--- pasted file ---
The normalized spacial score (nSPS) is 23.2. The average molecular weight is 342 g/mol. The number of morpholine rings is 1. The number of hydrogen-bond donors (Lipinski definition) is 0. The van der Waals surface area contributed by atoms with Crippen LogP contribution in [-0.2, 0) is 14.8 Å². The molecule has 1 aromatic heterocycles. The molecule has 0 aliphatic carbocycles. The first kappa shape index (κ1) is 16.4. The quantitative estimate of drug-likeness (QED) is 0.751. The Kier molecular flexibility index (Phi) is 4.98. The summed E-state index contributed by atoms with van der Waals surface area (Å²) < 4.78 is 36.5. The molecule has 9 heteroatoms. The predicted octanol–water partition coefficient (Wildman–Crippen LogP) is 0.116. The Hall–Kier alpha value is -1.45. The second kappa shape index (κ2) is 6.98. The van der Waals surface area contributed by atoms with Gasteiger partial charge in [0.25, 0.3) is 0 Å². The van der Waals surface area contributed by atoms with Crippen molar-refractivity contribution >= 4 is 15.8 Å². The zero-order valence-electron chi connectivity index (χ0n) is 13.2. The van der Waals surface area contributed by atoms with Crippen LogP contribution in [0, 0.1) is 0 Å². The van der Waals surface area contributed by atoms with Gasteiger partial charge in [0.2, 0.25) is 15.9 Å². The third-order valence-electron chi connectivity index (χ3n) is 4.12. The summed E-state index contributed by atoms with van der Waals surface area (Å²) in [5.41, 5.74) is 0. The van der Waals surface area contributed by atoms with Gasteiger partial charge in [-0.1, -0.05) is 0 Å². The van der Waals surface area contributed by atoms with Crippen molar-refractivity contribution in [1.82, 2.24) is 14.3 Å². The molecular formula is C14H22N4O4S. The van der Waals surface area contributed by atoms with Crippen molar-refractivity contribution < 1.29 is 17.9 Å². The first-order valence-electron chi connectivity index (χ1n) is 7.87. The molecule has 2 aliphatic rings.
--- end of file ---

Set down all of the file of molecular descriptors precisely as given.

The normalized spacial score (nSPS) is 23.2. The average molecular weight is 342 g/mol. The number of morpholine rings is 1. The number of hydrogen-bond donors (Lipinski definition) is 0. The van der Waals surface area contributed by atoms with Crippen LogP contribution in [-0.2, 0) is 14.8 Å². The molecule has 1 aromatic heterocycles. The molecule has 0 aliphatic carbocycles. The first kappa shape index (κ1) is 16.4. The quantitative estimate of drug-likeness (QED) is 0.751. The Kier molecular flexibility index (Phi) is 4.98. The summed E-state index contributed by atoms with van der Waals surface area (Å²) < 4.78 is 36.5. The molecule has 9 heteroatoms. The predicted octanol–water partition coefficient (Wildman–Crippen LogP) is 0.116. The Hall–Kier alpha value is -1.45. The second kappa shape index (κ2) is 6.98. The van der Waals surface area contributed by atoms with Gasteiger partial charge in [0.25, 0.3) is 0 Å². The van der Waals surface area contributed by atoms with Crippen molar-refractivity contribution >= 4 is 15.8 Å². The zero-order valence-electron chi connectivity index (χ0n) is 13.2. The van der Waals surface area contributed by atoms with Crippen LogP contribution in [0, 0.1) is 0 Å². The van der Waals surface area contributed by atoms with Gasteiger partial charge in [0.2, 0.25) is 15.9 Å². The third-order valence-electron chi connectivity index (χ3n) is 4.12. The summed E-state index contributed by atoms with van der Waals surface area (Å²) in [5.41, 5.74) is 0. The van der Waals surface area contributed by atoms with Gasteiger partial charge in [-0.1, -0.05) is 0 Å². The van der Waals surface area contributed by atoms with Crippen molar-refractivity contribution in [1.82, 2.24) is 14.3 Å². The molecular formula is C14H22N4O4S. The van der Waals surface area contributed by atoms with Crippen molar-refractivity contribution < 1.29 is 17.9 Å². The first-order valence-electron chi connectivity index (χ1n) is 7.87. The molecule has 2 aliphatic rings.